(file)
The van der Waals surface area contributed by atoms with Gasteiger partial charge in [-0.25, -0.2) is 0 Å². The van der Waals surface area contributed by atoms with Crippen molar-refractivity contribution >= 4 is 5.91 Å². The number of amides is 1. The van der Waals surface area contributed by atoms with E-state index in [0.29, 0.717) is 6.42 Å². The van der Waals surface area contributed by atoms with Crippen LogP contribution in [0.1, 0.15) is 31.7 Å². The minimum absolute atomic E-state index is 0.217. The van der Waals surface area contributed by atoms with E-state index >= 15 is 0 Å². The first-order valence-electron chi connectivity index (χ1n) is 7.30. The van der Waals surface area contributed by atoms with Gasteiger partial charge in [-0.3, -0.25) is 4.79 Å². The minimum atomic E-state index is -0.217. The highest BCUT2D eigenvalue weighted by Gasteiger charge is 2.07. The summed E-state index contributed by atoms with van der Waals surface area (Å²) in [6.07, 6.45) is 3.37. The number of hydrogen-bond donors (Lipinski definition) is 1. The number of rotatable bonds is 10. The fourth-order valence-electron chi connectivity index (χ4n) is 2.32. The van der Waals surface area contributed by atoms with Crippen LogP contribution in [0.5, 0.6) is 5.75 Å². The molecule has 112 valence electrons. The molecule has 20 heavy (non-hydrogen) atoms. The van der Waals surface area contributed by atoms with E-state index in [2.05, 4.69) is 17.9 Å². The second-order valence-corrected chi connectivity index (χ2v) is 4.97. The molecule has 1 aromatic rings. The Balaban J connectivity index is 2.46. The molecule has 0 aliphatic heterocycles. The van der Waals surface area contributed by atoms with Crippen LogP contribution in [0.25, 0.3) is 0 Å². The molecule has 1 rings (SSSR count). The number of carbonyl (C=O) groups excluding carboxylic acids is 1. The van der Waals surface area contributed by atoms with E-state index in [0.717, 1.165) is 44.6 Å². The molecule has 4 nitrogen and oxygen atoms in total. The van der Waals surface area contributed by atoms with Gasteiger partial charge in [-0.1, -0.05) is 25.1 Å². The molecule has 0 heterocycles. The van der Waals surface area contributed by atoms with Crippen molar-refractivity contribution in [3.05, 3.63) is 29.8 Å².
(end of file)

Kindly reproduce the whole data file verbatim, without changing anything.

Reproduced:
The van der Waals surface area contributed by atoms with Gasteiger partial charge in [-0.25, -0.2) is 0 Å². The van der Waals surface area contributed by atoms with Crippen molar-refractivity contribution >= 4 is 5.91 Å². The number of amides is 1. The van der Waals surface area contributed by atoms with E-state index in [0.29, 0.717) is 6.42 Å². The van der Waals surface area contributed by atoms with Crippen LogP contribution in [0.1, 0.15) is 31.7 Å². The minimum absolute atomic E-state index is 0.217. The van der Waals surface area contributed by atoms with E-state index >= 15 is 0 Å². The first-order valence-electron chi connectivity index (χ1n) is 7.30. The van der Waals surface area contributed by atoms with Gasteiger partial charge in [-0.3, -0.25) is 4.79 Å². The minimum atomic E-state index is -0.217. The highest BCUT2D eigenvalue weighted by Gasteiger charge is 2.07. The summed E-state index contributed by atoms with van der Waals surface area (Å²) in [6.07, 6.45) is 3.37. The number of hydrogen-bond donors (Lipinski definition) is 1. The number of rotatable bonds is 10. The fourth-order valence-electron chi connectivity index (χ4n) is 2.32. The van der Waals surface area contributed by atoms with Crippen LogP contribution in [0.5, 0.6) is 5.75 Å². The molecule has 112 valence electrons. The molecule has 20 heavy (non-hydrogen) atoms. The van der Waals surface area contributed by atoms with E-state index in [2.05, 4.69) is 17.9 Å². The second-order valence-corrected chi connectivity index (χ2v) is 4.97. The molecule has 1 aromatic rings. The Balaban J connectivity index is 2.46. The molecule has 0 aliphatic heterocycles. The van der Waals surface area contributed by atoms with Crippen LogP contribution in [0.25, 0.3) is 0 Å². The molecule has 1 rings (SSSR count). The number of carbonyl (C=O) groups excluding carboxylic acids is 1. The van der Waals surface area contributed by atoms with E-state index in [0.717, 1.165) is 44.6 Å². The molecule has 4 nitrogen and oxygen atoms in total. The van der Waals surface area contributed by atoms with Gasteiger partial charge in [-0.1, -0.05) is 25.1 Å². The molecule has 0 heterocycles. The van der Waals surface area contributed by atoms with Crippen molar-refractivity contribution in [3.05, 3.63) is 29.8 Å².